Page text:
Despite his pious politics, Walters has been unable to turn the other cheek regarding Summer Boismier, even after she withdrew from the teaching professional and moved to New York to work at a library.

For more than a year, Walters has continued to criticize Boismier’s 2022 classroom decision to provide students access to a QR code for what she called “books the state doesn’t want you to read,” even as her abandoned teaching certificate is set to expire Sunday.

Boismier’s certificate again appeared on the State Board of Education’s agenda Thursday, with members voting unanimously after their executive session to reject an administrative hearing officer’s finding that the state had failed to meet its burden of proof to revoke her certificate.

Instead, state board member Katie Quebedeaux said the board’s counsel will be directed to present findings of fact and conclusions of law at their next meeting, which is likely to occur after Boismier’s certificate expires anyway.

“It was very clear, this teacher violated the teacher code of conduct,” Walters said after the meeting. “It’s pretty open and shut here that that teacher should not be continuing in the state of Oklahoma. We’ve heard from parents all over the state. They don’t want indoctrination in their schools, they want to make sure teachers are obeying law. The Legislature has overwhelmingly passed legislation around this. For us, it was very straight forward that this was a violation.”

Boismier resigned just days into the 2022-2023 school year after making headlines for covering her classroom display of books with red paper on which she had written, “Books the state doesn’t want you to read.” Boismier also posted a QR code in her classroom that linked to the Books Unbanned webpage of the Brooklyn Public Library.

The display was an apparent response to a new NPS policy requiring all teachers to review their personal classroom libraries to make sure the books didn’t violate House Bill 1775, Oklahoma’s purported ban on “critical race theory.” Sections of that law were recently invalidated by a federal judge.

Walters, who was still campaigning for state superintendent at the time, called for Boismier’s certification to be revoked and initiated proceedings to do so after he took office. At the time, Walters made numerous social media posts and other comments about Boismier, leading her to sue him for defamation.

In January, board members had set the revocation hearing for their March meeting. At that meeting, they agreed to delay it until Thursday.

After the incident in Norman, Boismier moved to New York. She does not appear to have made an effort to renew her Oklahoma certificate. On Wednesday, Boismier posted about Thursday’s potential action on Twitter and again posted a link to the Books Unbanned webpage.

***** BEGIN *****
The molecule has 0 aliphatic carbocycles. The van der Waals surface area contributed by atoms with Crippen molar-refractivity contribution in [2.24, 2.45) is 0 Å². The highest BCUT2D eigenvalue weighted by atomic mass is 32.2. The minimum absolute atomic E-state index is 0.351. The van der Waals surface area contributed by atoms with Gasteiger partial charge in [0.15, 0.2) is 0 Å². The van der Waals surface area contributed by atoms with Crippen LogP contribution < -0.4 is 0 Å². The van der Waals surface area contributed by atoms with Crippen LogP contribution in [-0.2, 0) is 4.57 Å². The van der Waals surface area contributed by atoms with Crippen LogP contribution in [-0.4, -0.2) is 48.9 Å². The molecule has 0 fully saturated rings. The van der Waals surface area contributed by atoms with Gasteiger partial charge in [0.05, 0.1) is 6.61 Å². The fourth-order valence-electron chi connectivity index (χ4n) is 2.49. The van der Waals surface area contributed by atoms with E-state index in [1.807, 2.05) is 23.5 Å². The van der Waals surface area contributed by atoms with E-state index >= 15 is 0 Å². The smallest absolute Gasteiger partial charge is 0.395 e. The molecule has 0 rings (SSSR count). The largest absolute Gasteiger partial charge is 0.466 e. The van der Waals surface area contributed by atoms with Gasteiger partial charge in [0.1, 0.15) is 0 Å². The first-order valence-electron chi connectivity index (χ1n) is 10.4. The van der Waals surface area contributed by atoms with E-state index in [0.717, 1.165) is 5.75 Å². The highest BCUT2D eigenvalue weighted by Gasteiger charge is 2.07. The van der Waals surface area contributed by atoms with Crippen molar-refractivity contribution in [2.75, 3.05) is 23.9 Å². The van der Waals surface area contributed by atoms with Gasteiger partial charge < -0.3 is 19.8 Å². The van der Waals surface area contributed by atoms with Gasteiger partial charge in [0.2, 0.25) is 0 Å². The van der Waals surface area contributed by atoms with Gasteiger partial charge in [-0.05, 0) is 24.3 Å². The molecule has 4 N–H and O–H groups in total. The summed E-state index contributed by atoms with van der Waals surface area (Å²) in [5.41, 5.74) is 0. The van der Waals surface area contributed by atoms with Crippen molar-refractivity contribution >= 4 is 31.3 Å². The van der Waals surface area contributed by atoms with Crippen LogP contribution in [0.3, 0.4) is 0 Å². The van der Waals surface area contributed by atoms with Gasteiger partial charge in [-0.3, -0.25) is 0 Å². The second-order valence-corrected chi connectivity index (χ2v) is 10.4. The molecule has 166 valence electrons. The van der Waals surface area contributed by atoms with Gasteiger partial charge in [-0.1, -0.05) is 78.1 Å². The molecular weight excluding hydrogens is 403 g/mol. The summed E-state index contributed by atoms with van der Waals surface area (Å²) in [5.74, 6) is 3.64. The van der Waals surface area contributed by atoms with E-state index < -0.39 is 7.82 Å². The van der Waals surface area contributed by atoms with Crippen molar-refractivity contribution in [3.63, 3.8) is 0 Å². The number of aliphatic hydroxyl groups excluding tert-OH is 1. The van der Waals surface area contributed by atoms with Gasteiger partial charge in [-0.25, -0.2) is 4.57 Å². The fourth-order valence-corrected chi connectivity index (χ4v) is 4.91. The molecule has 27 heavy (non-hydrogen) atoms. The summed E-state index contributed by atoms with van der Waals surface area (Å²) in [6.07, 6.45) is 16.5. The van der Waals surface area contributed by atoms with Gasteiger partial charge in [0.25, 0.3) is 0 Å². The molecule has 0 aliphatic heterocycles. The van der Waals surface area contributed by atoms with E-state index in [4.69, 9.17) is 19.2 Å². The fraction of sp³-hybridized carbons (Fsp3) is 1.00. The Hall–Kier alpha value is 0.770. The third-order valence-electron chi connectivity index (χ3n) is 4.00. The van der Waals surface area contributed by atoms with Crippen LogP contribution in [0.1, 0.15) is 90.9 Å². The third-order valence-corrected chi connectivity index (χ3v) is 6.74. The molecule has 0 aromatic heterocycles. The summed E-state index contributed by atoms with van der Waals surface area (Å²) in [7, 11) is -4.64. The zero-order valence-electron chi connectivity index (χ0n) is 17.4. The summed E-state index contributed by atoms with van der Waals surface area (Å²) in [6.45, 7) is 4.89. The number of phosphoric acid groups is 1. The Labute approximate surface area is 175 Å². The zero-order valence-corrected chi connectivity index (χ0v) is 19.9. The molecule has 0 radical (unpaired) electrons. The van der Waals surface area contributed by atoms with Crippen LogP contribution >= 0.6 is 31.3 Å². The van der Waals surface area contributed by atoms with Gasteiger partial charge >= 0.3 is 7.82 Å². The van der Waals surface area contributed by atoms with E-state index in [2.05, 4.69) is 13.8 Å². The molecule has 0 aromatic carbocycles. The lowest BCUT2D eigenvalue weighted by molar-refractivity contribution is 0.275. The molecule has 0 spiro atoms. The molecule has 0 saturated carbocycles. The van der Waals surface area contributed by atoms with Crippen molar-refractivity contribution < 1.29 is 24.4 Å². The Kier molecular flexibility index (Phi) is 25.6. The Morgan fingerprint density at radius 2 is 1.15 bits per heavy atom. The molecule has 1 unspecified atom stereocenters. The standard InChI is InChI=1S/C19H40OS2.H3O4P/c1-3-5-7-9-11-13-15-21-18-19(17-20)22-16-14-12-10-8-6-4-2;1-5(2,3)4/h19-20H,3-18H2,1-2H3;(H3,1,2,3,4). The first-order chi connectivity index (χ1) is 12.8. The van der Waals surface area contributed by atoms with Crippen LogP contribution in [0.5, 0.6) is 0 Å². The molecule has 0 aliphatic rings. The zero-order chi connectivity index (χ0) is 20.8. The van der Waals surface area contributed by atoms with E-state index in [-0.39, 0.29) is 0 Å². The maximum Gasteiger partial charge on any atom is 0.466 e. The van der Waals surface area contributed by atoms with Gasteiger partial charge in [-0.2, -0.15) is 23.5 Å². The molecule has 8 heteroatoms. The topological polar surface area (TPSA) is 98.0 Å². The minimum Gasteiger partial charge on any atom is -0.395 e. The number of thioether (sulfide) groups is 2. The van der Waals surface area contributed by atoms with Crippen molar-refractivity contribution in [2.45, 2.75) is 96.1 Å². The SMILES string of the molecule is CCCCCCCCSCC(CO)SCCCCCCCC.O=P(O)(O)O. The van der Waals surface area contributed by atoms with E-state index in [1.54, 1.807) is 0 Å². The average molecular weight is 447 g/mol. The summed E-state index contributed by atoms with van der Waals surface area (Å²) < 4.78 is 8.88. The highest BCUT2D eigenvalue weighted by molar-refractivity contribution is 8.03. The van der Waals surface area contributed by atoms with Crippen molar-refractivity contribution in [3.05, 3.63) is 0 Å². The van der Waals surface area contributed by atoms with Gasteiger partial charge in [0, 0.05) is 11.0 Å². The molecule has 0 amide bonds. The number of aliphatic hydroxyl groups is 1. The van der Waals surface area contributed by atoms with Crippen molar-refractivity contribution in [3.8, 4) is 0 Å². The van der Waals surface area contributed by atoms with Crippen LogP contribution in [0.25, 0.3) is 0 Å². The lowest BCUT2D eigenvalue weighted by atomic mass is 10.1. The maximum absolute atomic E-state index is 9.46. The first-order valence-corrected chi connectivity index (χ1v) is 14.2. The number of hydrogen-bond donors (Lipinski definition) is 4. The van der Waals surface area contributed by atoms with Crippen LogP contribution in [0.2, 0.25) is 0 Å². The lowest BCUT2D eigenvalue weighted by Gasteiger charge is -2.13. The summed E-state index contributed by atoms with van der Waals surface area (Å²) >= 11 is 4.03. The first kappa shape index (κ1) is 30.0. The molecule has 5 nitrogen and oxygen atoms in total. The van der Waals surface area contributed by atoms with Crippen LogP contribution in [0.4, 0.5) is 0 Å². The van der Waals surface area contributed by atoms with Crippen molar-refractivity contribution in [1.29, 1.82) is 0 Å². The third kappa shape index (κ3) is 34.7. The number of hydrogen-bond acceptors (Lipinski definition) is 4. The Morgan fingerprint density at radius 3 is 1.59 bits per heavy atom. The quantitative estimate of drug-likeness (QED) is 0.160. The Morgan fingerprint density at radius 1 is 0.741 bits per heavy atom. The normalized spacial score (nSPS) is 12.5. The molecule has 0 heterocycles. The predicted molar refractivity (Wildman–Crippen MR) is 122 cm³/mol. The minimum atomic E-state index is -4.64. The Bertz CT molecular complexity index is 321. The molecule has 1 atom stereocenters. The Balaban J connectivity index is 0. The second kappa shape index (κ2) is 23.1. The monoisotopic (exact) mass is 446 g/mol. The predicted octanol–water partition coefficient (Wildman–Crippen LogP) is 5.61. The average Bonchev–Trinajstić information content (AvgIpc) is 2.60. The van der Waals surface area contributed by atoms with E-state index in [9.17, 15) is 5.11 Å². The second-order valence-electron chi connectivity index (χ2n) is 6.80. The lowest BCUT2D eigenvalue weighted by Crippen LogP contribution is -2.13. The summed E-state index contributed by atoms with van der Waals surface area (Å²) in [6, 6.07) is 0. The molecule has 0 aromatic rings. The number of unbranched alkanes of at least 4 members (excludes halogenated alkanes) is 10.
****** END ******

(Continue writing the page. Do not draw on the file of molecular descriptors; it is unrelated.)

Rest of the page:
On Thursday morning, Boren sent an email to the board’s legal counsel declaring intent to use her legislative power to observe the executive session. After being excluded from the session, Boren said failure to comply with the Open Meetings Act invites judicial scrutiny of the board.

“(I’m) disappointed but not surprised that the State Board of Education conveniently interpreted Open Meetings Act to exclude me in my official capacity as a state senator from their executive session,” Boren said.

Embattled Kingfisher coach has teaching certificate suspended

kingfisher case
Kingfisher head football coach Jeff Myers walks onto the field to join his team after halftime of a game at Weatherford High School on Friday, Sept. 1, 2023. (Bennett Brinkman)

On the same day that he was in Kingfisher County District Court for a preliminary hearing on a felony child neglect charge, former Kingfisher High School head football coach Jeff Myers had his teaching certificate suspended during Thursday’s State Board of Education meeting.

While Myers prevailed in court after a judge said prosecutors had failed to establish probable cause that a crime had been committed and that he was responsible for that crime, State Board of Education members voted unanimously to suspend his teaching certificate.

Myers has been the central figure in a high-profile federal hazing lawsuit that has torn Kingfisher apart. Myers and former assistant coach Micah Nall — who was also charged with felony child neglect and perjury in October — have been accused of fostering a pernicious culture of abuse within Kingfisher Public Schools’ football program.

Days before it was set to go to trial, the federal lawsuit filed by former KPS football player Mason Mecklenburg was settled in December for $5 million, a figure expected to raise local property taxes significantly because KPS allowed its insurance policy to lapse amid market issues in Oklahoma.

As part of the settlement agreement in the lawsuit, Kingfisher Public Schools agreed to bar Myers from coaching any sport in the district. Myers has been on leave from teaching since he was charged in October.

Nall waived his preliminary hearing Thursday and is set for arraignment next week. He left KPS in 2021 while pleading to a related charge for his actions at a Kingfisher football practice, and he and took a job at Western Heights Public Schools with additional roles as the district’s “football analyst.” Nall has been on leave since he was charged, and he voluntarily surrendered his teaching certificate to the board Thursday.

Justin Mecklenburg, the father of former Kingfisher football player at the center of the Myers scandal, said he was pleased with the board’s decision to suspend Myers.

“Coach Myers neglected his duty to protect the safety of students at Kingfisher Public Schools and today’s decision is a reflection of those failures,” Mecklenburg said. “As a parent, you expect that your child will be safe from harm under the supervision of adult teachers and coaches. Our son, Mason, along with many other student athletes, endured years of hazing, physical and verbal abuse, and instances of sexual assault under the supervision of Coach Myers. We are hopeful that today’s action will prevent future students from enduring the pain and torture our son experienced.”

Justin Mecklenburg, who has launched a website about his child’s case called The Dark Side of Friday Night Lights, is the son of former Kingfisher City Attorney Randy Mecklenburg.